What's the Smallest Boat?

small sailboat is called

The smallest boat on the market is the jet ski, the largest being only around 11 feet long. While there are some dinghies, kayaks, and other boats of similar size, jet skis at their smallest take the title. The stand-up models are even smaller than the sit-down style.

What Is a One-Person Boat Called?

There is no one singular name for a single-person boat, as there are numerous kinds of boats that are built for individuals. 

Some of these types of boats include kayaks, rafts, sculls, and dinghies. However, there are many more, and some of these have models that fit more than one person.

What Is a Small Pleasure Boat? 

Small pleasure boats can refer to a variety of boats on the list above. While there is no official designation for what makes a “small” boat, most people agree that smaller than the upper 20s in feet is the cut-off. 

Some small pleasure boats may include bowriders, runabouts, jet boats, and car toppers among many more. What distinguishes a small pleasure boat is that it fits within the loose definition of “small boat” and can be used as a personal water vehicle.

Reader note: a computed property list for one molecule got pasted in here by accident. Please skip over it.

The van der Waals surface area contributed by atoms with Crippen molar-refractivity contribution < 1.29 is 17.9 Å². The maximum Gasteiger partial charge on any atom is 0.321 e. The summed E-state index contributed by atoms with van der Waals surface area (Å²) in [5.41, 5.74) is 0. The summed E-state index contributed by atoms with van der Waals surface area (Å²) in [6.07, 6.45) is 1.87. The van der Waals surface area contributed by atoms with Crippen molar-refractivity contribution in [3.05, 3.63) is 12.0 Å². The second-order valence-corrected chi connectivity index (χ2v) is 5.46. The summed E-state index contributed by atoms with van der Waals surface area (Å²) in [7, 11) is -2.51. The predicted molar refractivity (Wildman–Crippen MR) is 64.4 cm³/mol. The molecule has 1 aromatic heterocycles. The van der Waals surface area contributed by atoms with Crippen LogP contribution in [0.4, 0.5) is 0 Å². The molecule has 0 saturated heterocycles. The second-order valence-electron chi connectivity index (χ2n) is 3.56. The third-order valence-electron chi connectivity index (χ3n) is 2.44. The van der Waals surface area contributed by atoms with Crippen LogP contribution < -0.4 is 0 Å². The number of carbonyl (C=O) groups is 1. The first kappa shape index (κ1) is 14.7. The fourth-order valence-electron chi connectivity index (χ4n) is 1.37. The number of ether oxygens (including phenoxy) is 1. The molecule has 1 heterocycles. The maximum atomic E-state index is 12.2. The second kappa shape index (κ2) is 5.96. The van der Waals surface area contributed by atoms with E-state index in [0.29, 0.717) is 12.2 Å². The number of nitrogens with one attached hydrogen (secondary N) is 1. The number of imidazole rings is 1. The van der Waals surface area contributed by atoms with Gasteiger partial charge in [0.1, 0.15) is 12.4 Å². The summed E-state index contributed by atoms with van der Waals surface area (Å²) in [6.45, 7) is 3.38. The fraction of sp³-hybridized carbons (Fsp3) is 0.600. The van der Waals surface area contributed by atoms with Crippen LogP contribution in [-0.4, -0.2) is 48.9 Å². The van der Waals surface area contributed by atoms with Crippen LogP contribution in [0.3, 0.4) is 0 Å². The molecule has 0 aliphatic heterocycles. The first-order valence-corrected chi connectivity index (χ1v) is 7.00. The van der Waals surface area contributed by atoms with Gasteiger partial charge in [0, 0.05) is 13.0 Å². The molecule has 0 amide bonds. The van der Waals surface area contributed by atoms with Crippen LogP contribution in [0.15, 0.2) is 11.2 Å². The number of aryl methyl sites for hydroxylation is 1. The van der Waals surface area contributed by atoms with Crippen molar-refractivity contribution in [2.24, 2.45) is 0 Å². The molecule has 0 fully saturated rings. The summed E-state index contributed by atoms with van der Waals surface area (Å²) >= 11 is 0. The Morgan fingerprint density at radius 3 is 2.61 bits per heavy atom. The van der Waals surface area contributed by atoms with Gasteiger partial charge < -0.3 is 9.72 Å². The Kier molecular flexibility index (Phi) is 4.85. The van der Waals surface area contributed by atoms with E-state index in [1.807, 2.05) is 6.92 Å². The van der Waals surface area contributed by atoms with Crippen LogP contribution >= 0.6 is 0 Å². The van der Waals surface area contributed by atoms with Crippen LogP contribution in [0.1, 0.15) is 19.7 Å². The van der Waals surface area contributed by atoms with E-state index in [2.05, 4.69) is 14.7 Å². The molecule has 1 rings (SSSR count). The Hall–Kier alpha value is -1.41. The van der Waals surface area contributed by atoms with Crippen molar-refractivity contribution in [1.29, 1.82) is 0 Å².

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small sailboat is called

What Are Boats With Sails Called? (15 Names To Know)

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While the general term for boats with sails is sailing boats, did you know that sailing boats come in all different shapes and sizes specific to the job they need to perform?

There are different classes and subclasses in each category, from cutters to yawls and sailing dinghies to catamarans. The one thing they all have in common is that they use the wind to move.